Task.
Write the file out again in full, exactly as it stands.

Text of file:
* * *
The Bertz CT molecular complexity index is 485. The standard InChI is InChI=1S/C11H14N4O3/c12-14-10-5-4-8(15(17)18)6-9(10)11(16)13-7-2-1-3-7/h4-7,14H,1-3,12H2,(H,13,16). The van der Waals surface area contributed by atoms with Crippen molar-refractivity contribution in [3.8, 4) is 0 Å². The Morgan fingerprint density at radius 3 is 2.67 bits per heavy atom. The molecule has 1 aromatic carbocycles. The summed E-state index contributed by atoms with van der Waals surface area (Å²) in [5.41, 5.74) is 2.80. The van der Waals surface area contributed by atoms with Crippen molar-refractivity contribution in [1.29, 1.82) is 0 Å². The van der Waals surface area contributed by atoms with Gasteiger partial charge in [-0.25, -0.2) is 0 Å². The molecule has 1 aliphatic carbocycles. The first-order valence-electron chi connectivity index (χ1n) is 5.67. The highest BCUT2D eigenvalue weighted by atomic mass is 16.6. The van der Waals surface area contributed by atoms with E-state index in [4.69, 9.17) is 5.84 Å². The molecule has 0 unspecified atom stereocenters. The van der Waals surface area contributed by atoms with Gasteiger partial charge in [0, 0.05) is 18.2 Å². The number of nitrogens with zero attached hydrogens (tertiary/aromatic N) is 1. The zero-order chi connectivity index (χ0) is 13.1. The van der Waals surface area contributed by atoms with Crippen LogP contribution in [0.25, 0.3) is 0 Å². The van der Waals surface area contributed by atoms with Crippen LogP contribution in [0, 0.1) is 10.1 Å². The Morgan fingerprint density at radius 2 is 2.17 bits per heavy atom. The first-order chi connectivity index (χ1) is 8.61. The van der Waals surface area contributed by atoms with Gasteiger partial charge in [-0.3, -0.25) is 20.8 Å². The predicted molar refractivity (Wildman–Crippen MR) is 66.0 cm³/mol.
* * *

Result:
The Bertz CT molecular complexity index is 485. The standard InChI is InChI=1S/C11H14N4O3/c12-14-10-5-4-8(15(17)18)6-9(10)11(16)13-7-2-1-3-7/h4-7,14H,1-3,12H2,(H,13,16). The van der Waals surface area contributed by atoms with Crippen molar-refractivity contribution in [3.8, 4) is 0 Å². The Morgan fingerprint density at radius 3 is 2.67 bits per heavy atom. The molecule has 1 aromatic carbocycles. The summed E-state index contributed by atoms with van der Waals surface area (Å²) in [5.41, 5.74) is 2.80. The van der Waals surface area contributed by atoms with Crippen molar-refractivity contribution in [1.29, 1.82) is 0 Å². The van der Waals surface area contributed by atoms with Gasteiger partial charge in [-0.25, -0.2) is 0 Å². The molecule has 1 aliphatic carbocycles. The first-order valence-electron chi connectivity index (χ1n) is 5.67. The highest BCUT2D eigenvalue weighted by atomic mass is 16.6. The van der Waals surface area contributed by atoms with E-state index in [4.69, 9.17) is 5.84 Å². The molecule has 0 unspecified atom stereocenters. The van der Waals surface area contributed by atoms with Gasteiger partial charge in [0, 0.05) is 18.2 Å². The number of nitrogens with zero attached hydrogens (tertiary/aromatic N) is 1. The zero-order chi connectivity index (χ0) is 13.1. The van der Waals surface area contributed by atoms with Crippen LogP contribution in [0.25, 0.3) is 0 Å². The van der Waals surface area contributed by atoms with Crippen LogP contribution in [0, 0.1) is 10.1 Å². The Morgan fingerprint density at radius 2 is 2.17 bits per heavy atom. The first-order chi connectivity index (χ1) is 8.61. The van der Waals surface area contributed by atoms with Gasteiger partial charge in [-0.3, -0.25) is 20.8 Å². The predicted molar refractivity (Wildman–Crippen MR) is 66.0 cm³/mol.